family wasn't having a Christmas dinner. 

5) His sense of fun. My father believed life was to be enjoyed and money was to be spent. He loved winning raffles, so would buy as many tickets as he could afford, winning all manner of useless prizes. At one event he won five in a row. When someone suggest that he give the prize back, he replied that if they wanted it, they should buy more tickets. Again to my mum's disgust, he'd always have the most expensive steak on the menu, when eating out. His view was that that was the thing he'd enjoy most, so that's what he'd have. 

6) His disdain for cheapskates. The one thing my father despised more than anything, was people who wouldn't buy their round in the pub. Cheapskatery was to him the sign of sad, unimaginative person. To be called a 'Skinflint' by my father was to be damned forever.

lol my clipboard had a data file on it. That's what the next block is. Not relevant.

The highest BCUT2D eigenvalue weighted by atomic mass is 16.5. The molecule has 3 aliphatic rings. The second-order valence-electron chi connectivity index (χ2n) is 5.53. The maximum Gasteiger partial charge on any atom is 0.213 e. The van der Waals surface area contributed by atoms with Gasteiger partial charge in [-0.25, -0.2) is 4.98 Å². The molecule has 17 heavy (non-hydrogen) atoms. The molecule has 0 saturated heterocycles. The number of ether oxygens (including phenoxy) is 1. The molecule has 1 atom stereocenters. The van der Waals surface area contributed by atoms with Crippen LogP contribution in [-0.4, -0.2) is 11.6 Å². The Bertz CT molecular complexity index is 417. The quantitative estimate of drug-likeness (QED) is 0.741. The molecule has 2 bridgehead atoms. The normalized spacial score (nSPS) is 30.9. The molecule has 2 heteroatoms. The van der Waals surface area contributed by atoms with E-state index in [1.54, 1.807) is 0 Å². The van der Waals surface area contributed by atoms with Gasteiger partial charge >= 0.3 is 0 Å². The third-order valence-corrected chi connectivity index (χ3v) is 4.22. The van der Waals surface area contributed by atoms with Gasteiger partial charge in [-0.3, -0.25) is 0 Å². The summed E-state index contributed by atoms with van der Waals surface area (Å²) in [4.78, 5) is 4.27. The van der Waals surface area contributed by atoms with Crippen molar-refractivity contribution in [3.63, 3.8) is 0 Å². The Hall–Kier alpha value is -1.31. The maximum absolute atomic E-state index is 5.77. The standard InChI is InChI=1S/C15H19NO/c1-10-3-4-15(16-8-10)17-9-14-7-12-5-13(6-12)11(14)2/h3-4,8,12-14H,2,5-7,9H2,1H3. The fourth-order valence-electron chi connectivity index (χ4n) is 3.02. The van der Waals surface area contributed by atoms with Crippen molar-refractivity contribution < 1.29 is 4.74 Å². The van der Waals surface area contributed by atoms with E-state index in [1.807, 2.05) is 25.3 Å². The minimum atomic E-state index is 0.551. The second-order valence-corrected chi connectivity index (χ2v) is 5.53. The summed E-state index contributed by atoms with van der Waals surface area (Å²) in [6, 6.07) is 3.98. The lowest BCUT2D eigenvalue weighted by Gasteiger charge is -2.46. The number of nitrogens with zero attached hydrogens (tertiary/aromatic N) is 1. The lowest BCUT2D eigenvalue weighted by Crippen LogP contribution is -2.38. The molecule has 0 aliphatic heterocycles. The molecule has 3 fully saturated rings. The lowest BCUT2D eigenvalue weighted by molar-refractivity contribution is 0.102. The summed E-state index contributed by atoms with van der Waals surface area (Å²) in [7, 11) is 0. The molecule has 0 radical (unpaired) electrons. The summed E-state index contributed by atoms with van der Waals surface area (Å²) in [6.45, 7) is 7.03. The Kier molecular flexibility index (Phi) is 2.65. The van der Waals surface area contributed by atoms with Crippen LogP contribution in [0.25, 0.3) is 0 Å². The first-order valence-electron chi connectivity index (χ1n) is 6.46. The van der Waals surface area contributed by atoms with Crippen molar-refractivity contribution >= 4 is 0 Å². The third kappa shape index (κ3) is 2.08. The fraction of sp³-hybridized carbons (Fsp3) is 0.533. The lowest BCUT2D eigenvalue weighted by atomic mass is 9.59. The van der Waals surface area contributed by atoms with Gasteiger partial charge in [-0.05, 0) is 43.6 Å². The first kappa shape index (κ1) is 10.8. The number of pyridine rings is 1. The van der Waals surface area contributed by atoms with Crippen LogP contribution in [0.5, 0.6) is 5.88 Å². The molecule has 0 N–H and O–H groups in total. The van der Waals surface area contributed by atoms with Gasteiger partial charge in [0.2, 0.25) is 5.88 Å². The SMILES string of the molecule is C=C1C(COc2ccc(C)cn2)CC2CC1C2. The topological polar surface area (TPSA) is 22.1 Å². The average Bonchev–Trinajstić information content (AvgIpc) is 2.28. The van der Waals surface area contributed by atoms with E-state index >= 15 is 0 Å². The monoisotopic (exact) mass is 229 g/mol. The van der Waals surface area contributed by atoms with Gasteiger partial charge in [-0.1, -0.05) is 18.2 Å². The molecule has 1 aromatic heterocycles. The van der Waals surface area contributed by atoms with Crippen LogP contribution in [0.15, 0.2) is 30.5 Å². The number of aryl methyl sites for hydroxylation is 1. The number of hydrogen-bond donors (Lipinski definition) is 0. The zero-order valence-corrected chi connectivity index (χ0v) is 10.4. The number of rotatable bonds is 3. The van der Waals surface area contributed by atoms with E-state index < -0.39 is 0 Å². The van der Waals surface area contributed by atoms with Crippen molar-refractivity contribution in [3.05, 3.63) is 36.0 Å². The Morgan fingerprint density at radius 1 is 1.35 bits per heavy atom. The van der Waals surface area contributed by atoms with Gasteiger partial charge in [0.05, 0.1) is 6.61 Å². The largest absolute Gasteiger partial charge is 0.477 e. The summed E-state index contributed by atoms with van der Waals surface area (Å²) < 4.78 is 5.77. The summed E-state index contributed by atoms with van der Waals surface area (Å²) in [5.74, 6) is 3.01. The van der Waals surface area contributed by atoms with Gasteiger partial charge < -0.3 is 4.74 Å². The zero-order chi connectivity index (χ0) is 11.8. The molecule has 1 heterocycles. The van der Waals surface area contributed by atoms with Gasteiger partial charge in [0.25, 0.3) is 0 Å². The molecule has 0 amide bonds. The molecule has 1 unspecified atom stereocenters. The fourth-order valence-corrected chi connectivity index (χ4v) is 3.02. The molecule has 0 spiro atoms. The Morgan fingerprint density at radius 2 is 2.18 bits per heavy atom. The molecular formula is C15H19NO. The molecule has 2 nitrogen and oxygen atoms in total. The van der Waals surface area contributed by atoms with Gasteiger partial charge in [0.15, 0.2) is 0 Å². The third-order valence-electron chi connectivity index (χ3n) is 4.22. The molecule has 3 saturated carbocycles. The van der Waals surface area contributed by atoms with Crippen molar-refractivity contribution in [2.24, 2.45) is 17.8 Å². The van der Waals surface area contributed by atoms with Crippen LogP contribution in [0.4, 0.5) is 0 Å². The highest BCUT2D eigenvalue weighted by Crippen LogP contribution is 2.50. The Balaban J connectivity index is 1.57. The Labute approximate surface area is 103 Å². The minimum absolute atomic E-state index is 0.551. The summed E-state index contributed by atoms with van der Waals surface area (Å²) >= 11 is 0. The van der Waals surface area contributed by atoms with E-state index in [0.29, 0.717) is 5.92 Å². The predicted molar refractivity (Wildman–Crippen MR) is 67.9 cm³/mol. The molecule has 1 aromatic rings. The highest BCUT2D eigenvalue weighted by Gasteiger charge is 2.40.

7) His advice on dating. My Dad was a charmer. He thought I was a bit dim and a bit useless as a teenager, so he'd impart all manner of interesting advice "Don't eat spaghetti on the first date as you'll make a mess of your shirt and look like an idiot", "Always polish your shoes before a date, as women look at your feet first",  "The more special you make a girl feel, the more she'll like you". My father told me once that he was bemused that I ever had a girlfriend. I was taken aback and asked why. He said "You never brush your hair, you're always skint and you haven't got a car". I replied "Yeah, but I've got your charm when I need it". He just laughed and said "yeah, but think what you could be doing if you brushed your hair, had cash and a decent car".